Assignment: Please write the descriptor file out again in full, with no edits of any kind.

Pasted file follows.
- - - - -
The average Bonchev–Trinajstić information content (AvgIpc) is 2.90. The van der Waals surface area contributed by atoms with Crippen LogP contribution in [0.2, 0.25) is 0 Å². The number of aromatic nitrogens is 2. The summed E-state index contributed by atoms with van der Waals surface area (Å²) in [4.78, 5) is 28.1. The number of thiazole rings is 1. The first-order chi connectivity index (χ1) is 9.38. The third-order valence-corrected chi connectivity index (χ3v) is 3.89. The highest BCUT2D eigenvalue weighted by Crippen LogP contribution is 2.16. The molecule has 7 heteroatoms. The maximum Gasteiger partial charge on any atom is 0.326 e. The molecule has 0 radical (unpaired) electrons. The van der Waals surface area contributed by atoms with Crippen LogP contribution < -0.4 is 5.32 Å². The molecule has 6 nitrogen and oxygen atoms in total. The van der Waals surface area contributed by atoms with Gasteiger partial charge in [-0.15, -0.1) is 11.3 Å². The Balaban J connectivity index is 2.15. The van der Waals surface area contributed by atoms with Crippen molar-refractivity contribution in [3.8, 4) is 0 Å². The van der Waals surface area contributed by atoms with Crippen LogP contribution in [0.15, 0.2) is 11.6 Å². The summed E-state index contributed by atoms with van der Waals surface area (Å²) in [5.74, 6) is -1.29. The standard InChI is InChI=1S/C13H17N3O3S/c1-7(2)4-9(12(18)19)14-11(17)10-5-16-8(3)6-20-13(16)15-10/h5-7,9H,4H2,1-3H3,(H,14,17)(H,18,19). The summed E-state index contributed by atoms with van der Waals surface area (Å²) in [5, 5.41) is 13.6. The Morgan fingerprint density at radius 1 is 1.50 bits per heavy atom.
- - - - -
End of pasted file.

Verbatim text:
The average Bonchev–Trinajstić information content (AvgIpc) is 2.90. The van der Waals surface area contributed by atoms with Crippen LogP contribution in [0.2, 0.25) is 0 Å². The number of aromatic nitrogens is 2. The summed E-state index contributed by atoms with van der Waals surface area (Å²) in [4.78, 5) is 28.1. The number of thiazole rings is 1. The first-order chi connectivity index (χ1) is 9.38. The third-order valence-corrected chi connectivity index (χ3v) is 3.89. The highest BCUT2D eigenvalue weighted by Crippen LogP contribution is 2.16. The molecule has 7 heteroatoms. The maximum Gasteiger partial charge on any atom is 0.326 e. The molecule has 0 radical (unpaired) electrons. The van der Waals surface area contributed by atoms with Crippen LogP contribution < -0.4 is 5.32 Å². The molecule has 6 nitrogen and oxygen atoms in total. The van der Waals surface area contributed by atoms with Gasteiger partial charge in [-0.15, -0.1) is 11.3 Å². The Balaban J connectivity index is 2.15. The van der Waals surface area contributed by atoms with Crippen molar-refractivity contribution in [3.8, 4) is 0 Å². The van der Waals surface area contributed by atoms with Crippen LogP contribution in [0.15, 0.2) is 11.6 Å². The summed E-state index contributed by atoms with van der Waals surface area (Å²) in [5.74, 6) is -1.29. The standard InChI is InChI=1S/C13H17N3O3S/c1-7(2)4-9(12(18)19)14-11(17)10-5-16-8(3)6-20-13(16)15-10/h5-7,9H,4H2,1-3H3,(H,14,17)(H,18,19). The summed E-state index contributed by atoms with van der Waals surface area (Å²) in [5, 5.41) is 13.6. The Morgan fingerprint density at radius 1 is 1.50 bits per heavy atom.